- Joan Marcus
- HILNER: As Dr. Dillamond.
One of the characters enshrined in the shadowy pantheon of the greatest cinematic villains of all time has to be Margaret Hamilton's Wicked Witch of the West in the 1939 MGM version of "The Wizard of Oz." Many a child has been kept awake at night by the thought of that green face appearing at the window, flanked by flying monkeys.
The musical "Wicked" — based on the 1995 book, "Wicked: The Untold Story of the Witches of Oz," by Gregory Maguire — asks the viewer to look deeper than skin, and imagine the forces at work in creating that villainy: the story of Elphaba, who lives with discrimination and ridicule because of her green complexion. In the process of learning more about the forces that turned Elphaba from misunderstood girl to Toto-stealer and flying-monkey wrangler, the audience gets a lesson on outsiders, popularity, discrimination, prejudice and the frustration that can turn a normally good person "wicked." It helps that it's a lesson packaged in a dazzling emerald jewel box of a production, full of moody sets, magic and outrageous costumes. And music, of course. Always the music.
The touring production of "Wicked" will be at Little Rock's Robinson Center Music Hall Sept. 25 through Oct. 6. It will be the second visit to the state by the touring company, the last in 2010. Little Rock performances will be at 7:30 p.m. Tuesday, Wednesday, Thursday and Sunday, at 8 p.m. Friday and Saturday and 2 p.m. Saturday and Sunday. Ticket prices range from $48.50 to $144.
John Hillner has been a member of the touring cast since June, playing the character Dr. Dillamond. Because this is Oz, where such things happen, Dillamond is a talking goat, the lone animal professor at Oz's Shiz University, a magical college attended by Elphaba and her more conventionally-pretty sister, Glinda. Being an outsider who faces discrimination himself, Dillamond forms a bond with Elphaba. But soon he and other talking animals have their speech stripped from them in the course of a dastardly power play that will reshape the face of Oz.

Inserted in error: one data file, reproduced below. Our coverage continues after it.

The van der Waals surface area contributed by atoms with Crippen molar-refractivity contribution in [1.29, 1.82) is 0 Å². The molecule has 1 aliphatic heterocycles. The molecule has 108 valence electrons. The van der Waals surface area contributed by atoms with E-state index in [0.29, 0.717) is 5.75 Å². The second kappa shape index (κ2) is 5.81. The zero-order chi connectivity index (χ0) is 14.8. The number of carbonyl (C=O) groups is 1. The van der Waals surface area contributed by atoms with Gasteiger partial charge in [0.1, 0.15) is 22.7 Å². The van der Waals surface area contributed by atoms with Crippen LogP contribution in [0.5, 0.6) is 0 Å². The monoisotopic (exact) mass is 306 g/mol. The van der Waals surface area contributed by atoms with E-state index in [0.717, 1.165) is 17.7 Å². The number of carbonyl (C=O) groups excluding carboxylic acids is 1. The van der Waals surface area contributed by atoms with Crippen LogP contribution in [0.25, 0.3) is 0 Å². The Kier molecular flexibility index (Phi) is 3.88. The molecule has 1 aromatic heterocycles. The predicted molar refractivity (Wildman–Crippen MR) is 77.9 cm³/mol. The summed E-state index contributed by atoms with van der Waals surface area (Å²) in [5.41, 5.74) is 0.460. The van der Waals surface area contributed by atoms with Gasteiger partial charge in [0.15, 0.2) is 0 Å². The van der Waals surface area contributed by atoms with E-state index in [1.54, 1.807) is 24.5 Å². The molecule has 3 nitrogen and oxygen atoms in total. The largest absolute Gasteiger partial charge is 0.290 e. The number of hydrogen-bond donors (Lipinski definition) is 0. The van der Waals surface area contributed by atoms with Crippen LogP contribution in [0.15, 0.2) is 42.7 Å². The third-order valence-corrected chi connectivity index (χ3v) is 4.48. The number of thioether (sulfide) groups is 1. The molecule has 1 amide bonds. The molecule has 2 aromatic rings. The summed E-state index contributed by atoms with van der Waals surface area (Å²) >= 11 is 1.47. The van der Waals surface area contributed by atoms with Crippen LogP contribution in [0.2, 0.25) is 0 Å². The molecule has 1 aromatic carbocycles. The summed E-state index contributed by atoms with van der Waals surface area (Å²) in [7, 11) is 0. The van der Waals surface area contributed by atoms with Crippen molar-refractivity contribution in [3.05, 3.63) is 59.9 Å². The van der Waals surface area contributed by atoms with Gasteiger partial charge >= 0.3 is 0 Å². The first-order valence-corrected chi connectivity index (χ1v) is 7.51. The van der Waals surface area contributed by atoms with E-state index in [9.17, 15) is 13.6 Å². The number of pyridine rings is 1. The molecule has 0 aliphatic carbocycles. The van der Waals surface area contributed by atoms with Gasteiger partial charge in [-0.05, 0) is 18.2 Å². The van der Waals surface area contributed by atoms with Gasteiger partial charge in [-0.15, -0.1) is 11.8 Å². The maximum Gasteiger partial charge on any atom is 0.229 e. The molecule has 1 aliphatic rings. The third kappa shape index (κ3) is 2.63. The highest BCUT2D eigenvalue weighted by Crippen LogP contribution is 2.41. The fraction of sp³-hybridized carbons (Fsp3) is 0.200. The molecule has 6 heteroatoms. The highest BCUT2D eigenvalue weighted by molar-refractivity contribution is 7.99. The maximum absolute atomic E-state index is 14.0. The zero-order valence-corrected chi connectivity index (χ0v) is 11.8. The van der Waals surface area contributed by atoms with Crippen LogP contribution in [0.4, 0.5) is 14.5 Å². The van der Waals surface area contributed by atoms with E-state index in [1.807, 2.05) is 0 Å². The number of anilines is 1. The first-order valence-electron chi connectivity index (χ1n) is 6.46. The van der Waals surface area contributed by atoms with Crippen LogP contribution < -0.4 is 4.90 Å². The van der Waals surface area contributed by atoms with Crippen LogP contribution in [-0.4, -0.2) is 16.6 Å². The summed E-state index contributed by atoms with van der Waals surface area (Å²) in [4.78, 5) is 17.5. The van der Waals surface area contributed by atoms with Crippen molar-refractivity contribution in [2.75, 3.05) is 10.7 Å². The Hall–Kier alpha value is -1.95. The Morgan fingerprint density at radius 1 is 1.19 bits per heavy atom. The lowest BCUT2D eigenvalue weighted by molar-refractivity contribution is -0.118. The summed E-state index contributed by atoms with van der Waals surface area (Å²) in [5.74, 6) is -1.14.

A veteran actor on Broadway, Hillner's transformation for the part of Dr. Dillamond is a mixture of makeup and a latex facial prosthesis, plus hoof-like mittens on his hands. As an actor, he said the extensive face-covering limits him somewhat. The real acting, however, comes in his getting across Dr. Dillamond's confusion as his intelligence and speech are slowly taken from him due to the machinations of the villain in the story.
"It is heartbreaking," Hillner said. "There are various points where it happens to my character, and I don't understand how it's happening, but it comes out in the dialogue. It's a very insidious kind of thing. ... People want to try to take away the differences in society. It's very much parallel to what we live today."
The thread that runs through "Wicked" — society's prejudice against those who are different and the need to overcome it — is a big part of the musical's success and broad appeal, loved by women, men, young and old. Hillner and other principal actors offer backstage tours for audience members, with all the proceeds from the $75 tour and merchandise sales going to the charity Broadway Cares/Equity Fights AIDS. During those tours, many audience members tell Hillner that "Wicked" has made them reconsider how those who are different are treated. His character is central to making that point.
"Just being different is to be an object of ridicule," he said. "Elphaba is green, so right off the bat, she's pointed at and laughed at and jeered by her fellow students. I'm the object of ridicule. Basically, she and I carry the burden of fighting against prejudice and the kind of discrimination that can infect society. We find a bond. ... We are connected by the fact that we are persecuted, and I share some of my discoveries of what's happening in the Oz society with her and let her know she needs to watch her back."
While the characters in the musical will be familiar to anyone who has seen the 1939 MGM film, Hillner said "The Wizard of Oz" is not "Wicked." The musical's plotline and characters, he said, are "entirely more complex."
"What ['Wicked'] does is explore the reasons and the insidious nature of what goes on behind what you see at the end of the movie. There's a lot more that goes on," he said. "What makes this woman [Elphaba] tick is the particular relationship with Glinda the Good Witch. What actually happens between them is very enlightening as far as what goes on. When you see the movie and what happens at the end of the musical, you'll understand why she does what she does. It's not that she's a bad witch."
Musicals, Hillner said, lend themselves to that kind of complexity, with multiple layers of experience and expression: dialogue, lyrics, music, choreography, costumes and sets. "The story is heightened by hearing it sung — hearing it sung by two people, hearing it sung by an entire cast," Hillner said. "We're telling a story to ourselves, and we're passing it on to the audience. It's verbal history, and it grabs us in a way that a play doesn't."